By NEMS Daily Journal
Mitchell’s conclusion ignores hospital losses
While I appreciate some valid points in Charlie Mitchell’s article ( “Cost shouldn’t guide Medicaid debate,” published in the Daily Journal on May 28), particularly about how statistics can create some weird conclusions, I take issue with his overall conclusion about Medicaid expansion in our state – and strongly object to the analogy he uses to support it.
While it’s true that giving a losing coach a raise and expecting his or her team to consequently win more games would be an unwise expectation, surely one would not expect that taking away the coach’s salary – the way that person makes a livelihood – would help the team in any way.
This is precisely what failing to go with the ACA Medicaid expansion in Mississippi will do. Without even considering the positive direct and derivative benefits of better health coverage for the thousands of lower income citizens of our state that would be realized by expansion, one salient fact of several remains: Hospital reimbursements will be reduced. This is not a question mark. It will happen regardless of what our state leaders vote to do about the issue. The ACA is the federal law of the land and will continue to be so for at least the next few years (after its 37th attempt it should be obvious to all that Congress is not going to succeed in repealing it).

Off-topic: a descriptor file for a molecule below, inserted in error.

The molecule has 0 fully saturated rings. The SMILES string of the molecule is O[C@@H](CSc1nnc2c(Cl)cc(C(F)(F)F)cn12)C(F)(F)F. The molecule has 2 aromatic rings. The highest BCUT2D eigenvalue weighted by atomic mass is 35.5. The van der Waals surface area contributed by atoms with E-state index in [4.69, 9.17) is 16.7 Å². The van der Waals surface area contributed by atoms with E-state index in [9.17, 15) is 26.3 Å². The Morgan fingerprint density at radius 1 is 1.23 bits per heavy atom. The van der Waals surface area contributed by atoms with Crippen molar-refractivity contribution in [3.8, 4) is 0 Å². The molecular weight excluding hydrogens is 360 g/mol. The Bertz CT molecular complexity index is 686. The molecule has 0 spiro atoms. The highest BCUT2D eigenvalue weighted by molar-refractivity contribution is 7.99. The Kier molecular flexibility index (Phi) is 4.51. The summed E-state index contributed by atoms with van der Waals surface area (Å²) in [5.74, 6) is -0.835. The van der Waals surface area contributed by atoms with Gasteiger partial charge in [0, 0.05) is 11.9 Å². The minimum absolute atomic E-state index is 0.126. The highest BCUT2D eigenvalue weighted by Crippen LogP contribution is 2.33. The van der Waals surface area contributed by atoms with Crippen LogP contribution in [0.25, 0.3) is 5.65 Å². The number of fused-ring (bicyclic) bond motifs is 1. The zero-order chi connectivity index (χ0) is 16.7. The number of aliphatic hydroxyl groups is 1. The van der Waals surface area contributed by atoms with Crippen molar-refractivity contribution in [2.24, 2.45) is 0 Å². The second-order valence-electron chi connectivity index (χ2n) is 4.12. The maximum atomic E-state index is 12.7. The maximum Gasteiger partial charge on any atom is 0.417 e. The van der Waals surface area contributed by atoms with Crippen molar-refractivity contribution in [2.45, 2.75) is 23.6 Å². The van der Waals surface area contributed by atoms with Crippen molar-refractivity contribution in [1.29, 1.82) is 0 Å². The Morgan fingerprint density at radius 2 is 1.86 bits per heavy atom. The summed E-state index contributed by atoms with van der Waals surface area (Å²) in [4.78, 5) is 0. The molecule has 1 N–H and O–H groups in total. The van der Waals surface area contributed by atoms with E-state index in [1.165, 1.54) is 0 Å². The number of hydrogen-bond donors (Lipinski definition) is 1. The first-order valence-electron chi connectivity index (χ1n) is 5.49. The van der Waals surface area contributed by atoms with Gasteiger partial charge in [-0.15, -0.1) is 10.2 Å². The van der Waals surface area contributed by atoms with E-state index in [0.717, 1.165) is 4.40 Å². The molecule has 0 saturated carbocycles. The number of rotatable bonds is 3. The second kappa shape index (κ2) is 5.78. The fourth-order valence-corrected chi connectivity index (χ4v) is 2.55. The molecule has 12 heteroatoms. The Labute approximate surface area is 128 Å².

Without accepting the expansion to offset these reductions, our hospitals – particularly the rural ones – will be hard-pressed to keep operating. Given this reality, it is very difficult to accept the stated opinion (according to the article) of Dr. David Dzielak, appointed by Gov. Bryant to direct the Mississippi Division of Medicaid, that “there’s no reason to believe increasing Medicaid spending will result in better health, overall, for Mississippians.” Are we to believe access to hospital emergency room and patient care has no bearing on the health of Mississippians?
(Rev.) Dr. Rick Brooks
St. Luke United Methodist Church